Fill and Dump Washing

Discussion in 'Darkroom Equipment' started by Flotsam, Jul 26, 2004.

  1. Flotsam

    Flotsam Member

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    It takes forever to tweak my running water to run at a specific temperature and it takes me about 45 seconds to draw a whole bucket of perfectly tempered water. For this reason it is vastly more economical for me both in time and water, to wash my film with a series of fills and dumps rather than running water.

    I'd be interested to hear some thoughts and information on this method of washing. How many changes equal a minute of running water? Are there any drawbacks?
     
  2. jovo

    jovo Membership Council Council

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    I wash my film by filling the tank (a Patterson daylight tank for medium format, and the Doran tank with the top off after tray developing for 4x5 film) twelve times rather slowly, swishing the water vigorously but not violently, and pouring it out. I have never had a problem with the film I've used this technique with and I've been using this method for over six years. It only takes a bit over ten minutes and saves a lot of water from the tap I believe.
     
  3. Les McLean

    Les McLean Subscriber

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    I've washed my film for at least 15 years using the fill and dump method. I prepare the amount of water needed at 20 degrees c, fill the tank and invert it 5 times a dump the water. This is followed by filling the tank and inverting 10 times, 20 times, 10 times and finally 5 times each with fresh water. I've never had a film deteriorate in since I started using this method. The whole process, from preparing the water to hanging the film in the drier takes less than 20 minutes.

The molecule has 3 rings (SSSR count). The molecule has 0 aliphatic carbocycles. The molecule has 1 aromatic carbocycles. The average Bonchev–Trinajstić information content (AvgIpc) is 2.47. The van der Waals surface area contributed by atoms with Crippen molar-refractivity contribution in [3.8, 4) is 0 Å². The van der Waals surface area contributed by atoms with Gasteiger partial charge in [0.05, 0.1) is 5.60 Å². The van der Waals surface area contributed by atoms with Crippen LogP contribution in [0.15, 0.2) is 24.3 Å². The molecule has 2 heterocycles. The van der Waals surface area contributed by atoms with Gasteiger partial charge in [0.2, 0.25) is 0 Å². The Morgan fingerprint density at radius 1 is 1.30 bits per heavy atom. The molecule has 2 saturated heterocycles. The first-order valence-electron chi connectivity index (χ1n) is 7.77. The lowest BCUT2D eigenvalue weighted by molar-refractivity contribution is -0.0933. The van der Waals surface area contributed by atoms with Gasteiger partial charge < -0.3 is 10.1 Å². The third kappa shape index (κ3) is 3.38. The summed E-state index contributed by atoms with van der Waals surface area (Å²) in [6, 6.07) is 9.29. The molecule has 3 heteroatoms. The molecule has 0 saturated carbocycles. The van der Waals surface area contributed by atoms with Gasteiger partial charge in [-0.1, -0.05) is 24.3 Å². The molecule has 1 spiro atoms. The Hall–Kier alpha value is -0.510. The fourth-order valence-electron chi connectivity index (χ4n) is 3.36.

4. Tom Hoskinson

    Tom Hoskinson Member

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    No drawbacks! Like others in this thread, I've been doing it by the fill and dump method for many years. My processed film passes residual hypo tests every time.

    Film washing is a matter of getting the fixer off of the surface with a quick rinse, then getting the fixer out of the emulsion (by diffusion) using the fill, soak and dump process. If you use a non-hardening fixer, the process goes faster and requires less water.
     
  5. BWGirl

    BWGirl Member

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    I used a fill & dump method as well, but really was not sure how many or how much until I think I saw you post this in response to another similar question, so I've been following your wonderful guidance ever since, Les! (You have followers! You have followers! Qick! Start a commune! :D)

    Jeanette
     
  6. ann

    ann Subscriber

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    several years we switch to this method when the lack of rain became very serious. Before switching i checked with quite a few people , and many had been using this methodd for 20 plus years with no problems. We ran some test and i had a series of students try it out and they all came back with a vote of yes. We are using Ilfords recommendation which Les is also using.
     
  7. ThomHarrop

    ThomHarrop Member